published Saturday, January 16th, 2010

Electric runabout

Dealerships excited about battery-run car coming yearend


by Tamara Best

As Nissan readies mass production of its first electric car, the Leaf, officials of area dealerships said they are excited to pioneer a market in the auto industry.

“We are definitely excited about it coming, and the Chattanooga/Knoxville area will be one of the first to have it,” said Austin Watson, executive manager of Mountain View Nissan in Chattanooga. “It’s a path that no one’s gone down; Nissan is one of the first — and I am glad.”

Ken Hunt, owner of the city’s Hunt Nissan who drove a prototype, predicted it will sell well.

“It’s not going to be good for everyone — if you had to drive more than 100 miles — but it may be good for a second family car,” he said, adding that those with short work commutes also benefit.

The Leaf hits the American market in December as a model year 2011 vehicle, with U.S. mass production beginning in 2012.

The Leaf is being built in Oppama, Japan, and Nissan’s plant in Smyrna, Tenn., will also be manufacturing the vehicle. Nissan is using a loan from U.S. Department of Energy to fund its expansion, said Mark Perry, director of product planning for Nissan.

“It’s another billion-dollar investment for the state. We’ve always had a significant footprint in Tennessee and are glad to bring more jobs,” he said.

Plans are under way to break ground for the plant’s expansion later this year and at its capacity the plant will produce 150,000 vehicles and 200,000 battery packs, he said.

Statewide, 50 fast-charging stations will be installed based on consumer travel patterns, where drivers will be able to charge their cars from zero to 80 percent in 26 minutes, Mr. Perry said. The first 900 customers in Tennessee who purchase the Nissan Leaf and agree to participate in a survey will receive a free home-charging station, he said.

Though a price for the car has not been announced, Nissan expects it to be similar in price to a family sedan, according to its Web site. On average family sedans range from $20,000-30,000, according to consumerafairs.com.

Although hesitant to offer projections on how much revenue the Leaf may generate, dealers said they’re preparing for its arrival.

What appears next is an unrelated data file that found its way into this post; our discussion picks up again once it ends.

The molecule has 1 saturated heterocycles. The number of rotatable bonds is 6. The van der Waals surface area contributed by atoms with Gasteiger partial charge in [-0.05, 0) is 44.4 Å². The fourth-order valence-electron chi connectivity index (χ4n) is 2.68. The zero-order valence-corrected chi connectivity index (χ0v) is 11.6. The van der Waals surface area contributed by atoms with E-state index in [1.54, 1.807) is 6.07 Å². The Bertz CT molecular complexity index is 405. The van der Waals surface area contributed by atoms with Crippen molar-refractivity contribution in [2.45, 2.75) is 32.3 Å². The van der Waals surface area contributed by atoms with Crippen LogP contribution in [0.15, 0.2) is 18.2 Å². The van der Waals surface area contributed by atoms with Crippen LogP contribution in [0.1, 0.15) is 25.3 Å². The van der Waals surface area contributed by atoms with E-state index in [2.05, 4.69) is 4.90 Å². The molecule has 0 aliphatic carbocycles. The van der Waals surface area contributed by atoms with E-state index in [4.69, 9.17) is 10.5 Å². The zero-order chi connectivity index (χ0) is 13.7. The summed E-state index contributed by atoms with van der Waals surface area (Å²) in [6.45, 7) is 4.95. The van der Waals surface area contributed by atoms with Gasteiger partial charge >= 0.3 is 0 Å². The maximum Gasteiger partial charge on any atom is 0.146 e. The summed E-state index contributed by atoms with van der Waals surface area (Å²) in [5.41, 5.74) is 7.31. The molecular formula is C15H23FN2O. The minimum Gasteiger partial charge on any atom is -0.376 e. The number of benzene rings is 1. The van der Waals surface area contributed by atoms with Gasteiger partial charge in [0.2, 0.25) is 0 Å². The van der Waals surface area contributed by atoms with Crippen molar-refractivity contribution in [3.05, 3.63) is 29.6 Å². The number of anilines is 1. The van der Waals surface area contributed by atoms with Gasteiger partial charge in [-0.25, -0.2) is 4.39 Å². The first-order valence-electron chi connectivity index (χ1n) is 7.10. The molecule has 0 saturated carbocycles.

“We are excited about any product that gets better fuel mileage and fewer emissions,” said Joey Kelley, executive manager of Pye Nissan in Dalton, Ga. “We just wish we had 10 to sell today.”

2
Comments do not represent the opinions of the Chattanooga Times Free Press, nor does it review every comment. Profanities, slurs and libelous remarks are prohibited. For more information you can view our Terms & Conditions and/or Ethics policy.
rolando said...

100 miles and it runs out the battery down. Sounds Japanese, all right...always changing the batteries.

The Signal folks should check into the hi-tech, Tesla roadster -- it has both 0-60 in 3.7 seconds [yes, 3.7 sec] with a proven 220+ mile driving range between charges. One was just driven cross-country from it's Menlo Park, Calif factory to the International Car Show in Chicago. Google it.

And it is 100% American owned and made using American parts and labor.

Look for their new forthcoming sedan priced in the $50s.

January 16, 2010 at 7:37 a.m.
avanti5010 said...

@rolando: The Tesla sounds American, all right...always breaking down. I assume you are bragging that Tesla is 100% American - just like the Big 3 (or is it 2?). That's nothing to brag about. The LEAF will outsell the Tesla by a huge margin ($50,000 vs $25,000 for the LEAF) and in a couple of years its (not it's) battery technology will outdistance the Tesla.

January 17, 2010 at 10:26 a.m.
please login to post a comment

videos »         

photos »         

e-edition »

advertisement
advertisement

Find a Business

400 East 11th St., Chattanooga, TN 37403
General Information (423) 756-6900
Copyright, Permissions, Terms & Conditions, Privacy Policy, Ethics policy - Copyright ©2014, Chattanooga Publishing Company, Inc. All rights reserved.
This document may not be reprinted without the express written permission of Chattanooga Publishing Company, Inc.